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Original Research: COPD |

Occupational History Quality in Patients With Newly Documented, Clinician-Diagnosed Chronic Bronchitis

Ware G. Kuschner, MD, FCCP; Shainy Hegde, MBBS; Madhuri Agrawal, BSc, MSc
Author and Funding Information

*From the Pulmonary Section, US Department of Veterans Affairs Palo Alto Health Care System, Palo Alto, CA.

Correspondence to: Ware Kuschner, MD, FCCP, Veterans Affairs Palo Alto Health Care System, 3801 Miranda Ave, Pulmonary Section, Mail Stop 111 P, Palo Alto, CA 94304; e-mail: ware.kuschnermd@va.gov


The work was performed at the Veterans Affairs Palo Alto Health Care System. The views and opinions of the authors do not necessarily reflect those of the Veteran Affairs Palo Alto Health Care System or of the US Department of Veterans Affairs.

The authors have reported to the ACCP that no significant conflicts of interest exist with any companies/organizations whose products or services may be discussed in this article.

Reproduction of this article is prohibited without written permission from the American College of Chest Physicians (www.chestjournal.org/misc/reprints.shtml).


Chest. 2009;135(2):378-383. doi:10.1378/chest.08-1559
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Background:  Approximately 15% of cases of COPD, including chronic bronchitis, is attributable to occupational exposures. An occupational history is essential to identify exposures responsible for work-related chronic bronchitis.

Methods:  We conducted a structured retrospective analysis of the medical records of veterans, 18 to 70 years of age, newly diagnosed with chronic bronchitis in order to achieve the following: (1) to assess the quality of documented occupational histories; and (2) to characterize the management of patients with a history of exposure to a potentially hazardous respiratory substance. We also analyzed occupational exposure data reported by patients on a structured questionnaire.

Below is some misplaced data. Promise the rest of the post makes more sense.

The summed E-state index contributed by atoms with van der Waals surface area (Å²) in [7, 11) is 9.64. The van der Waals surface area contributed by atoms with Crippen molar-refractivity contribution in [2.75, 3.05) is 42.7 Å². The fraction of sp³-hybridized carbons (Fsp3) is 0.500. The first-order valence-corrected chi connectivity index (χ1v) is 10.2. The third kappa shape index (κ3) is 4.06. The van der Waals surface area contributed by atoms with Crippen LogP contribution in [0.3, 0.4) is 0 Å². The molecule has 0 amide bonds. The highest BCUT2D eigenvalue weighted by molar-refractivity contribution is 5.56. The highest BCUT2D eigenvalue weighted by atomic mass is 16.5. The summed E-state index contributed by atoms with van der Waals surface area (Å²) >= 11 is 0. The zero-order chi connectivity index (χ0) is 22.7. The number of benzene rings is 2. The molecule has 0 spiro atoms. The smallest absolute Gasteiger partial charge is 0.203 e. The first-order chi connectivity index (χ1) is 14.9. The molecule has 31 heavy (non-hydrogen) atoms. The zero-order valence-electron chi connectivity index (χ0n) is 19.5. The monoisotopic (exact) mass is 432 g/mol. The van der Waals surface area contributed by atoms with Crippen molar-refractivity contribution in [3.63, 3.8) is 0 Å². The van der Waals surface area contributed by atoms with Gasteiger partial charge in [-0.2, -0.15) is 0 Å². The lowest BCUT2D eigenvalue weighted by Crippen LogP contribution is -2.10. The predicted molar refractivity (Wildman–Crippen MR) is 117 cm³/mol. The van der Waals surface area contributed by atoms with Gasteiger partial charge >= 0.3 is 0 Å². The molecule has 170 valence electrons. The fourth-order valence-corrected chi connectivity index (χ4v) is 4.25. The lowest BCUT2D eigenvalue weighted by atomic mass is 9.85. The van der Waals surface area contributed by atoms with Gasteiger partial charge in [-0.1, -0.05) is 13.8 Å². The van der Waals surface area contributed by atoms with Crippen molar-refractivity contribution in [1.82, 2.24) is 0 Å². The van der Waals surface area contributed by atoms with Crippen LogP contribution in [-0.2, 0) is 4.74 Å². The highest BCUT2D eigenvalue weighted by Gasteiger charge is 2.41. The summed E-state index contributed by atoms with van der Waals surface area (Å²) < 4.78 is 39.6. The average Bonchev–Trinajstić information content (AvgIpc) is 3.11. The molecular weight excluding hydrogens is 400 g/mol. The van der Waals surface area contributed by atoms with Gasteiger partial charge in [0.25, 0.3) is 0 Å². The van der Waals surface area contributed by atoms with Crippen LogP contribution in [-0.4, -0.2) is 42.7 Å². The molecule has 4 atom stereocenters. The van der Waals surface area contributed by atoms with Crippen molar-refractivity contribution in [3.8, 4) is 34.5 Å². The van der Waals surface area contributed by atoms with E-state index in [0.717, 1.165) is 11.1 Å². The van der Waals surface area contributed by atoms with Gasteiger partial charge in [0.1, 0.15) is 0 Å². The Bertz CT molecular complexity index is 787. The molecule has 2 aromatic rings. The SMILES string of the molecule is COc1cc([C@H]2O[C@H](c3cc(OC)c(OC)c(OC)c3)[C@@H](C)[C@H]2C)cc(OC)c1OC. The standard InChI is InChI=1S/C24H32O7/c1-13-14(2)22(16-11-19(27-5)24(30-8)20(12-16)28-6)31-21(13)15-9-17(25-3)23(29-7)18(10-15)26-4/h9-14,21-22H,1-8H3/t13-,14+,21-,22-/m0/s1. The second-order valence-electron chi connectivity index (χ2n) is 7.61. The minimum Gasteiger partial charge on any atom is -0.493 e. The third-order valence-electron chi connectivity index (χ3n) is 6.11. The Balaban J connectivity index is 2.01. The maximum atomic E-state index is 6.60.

Results:  Sixty patients were included in the final analysis. A total of 6,150 notes were reviewed. Occupational status was documented in the records of 54 patients (90%). A description of occupational duties was recorded in 32 records (53%), and work exposure data in 26 records (43%). Clinicians concluded that occupational exposures potentially contributed to chronic bronchitis in three patients (5%). A recommendation for exposure avoidance was documented for six patients (10%). On the questionnaire, most patients reported a history of occupational exposure to respirable substances and symptoms of cough and/or shortness of breath.

Conclusions:  Details about job duties and occupational respiratory exposures were documented in the records of approximately half of patients with newly diagnosed chronic bronchitis. Patient self-reports of occupational exposures and respiratory symptoms were common. A determination that occupational exposures contributed to chronic bronchitis was rare. Few patients were counseled to take measures to avoid occupational exposures. Work-related chronic bronchitis may be incompletely assessed and undermanaged by clinicians.


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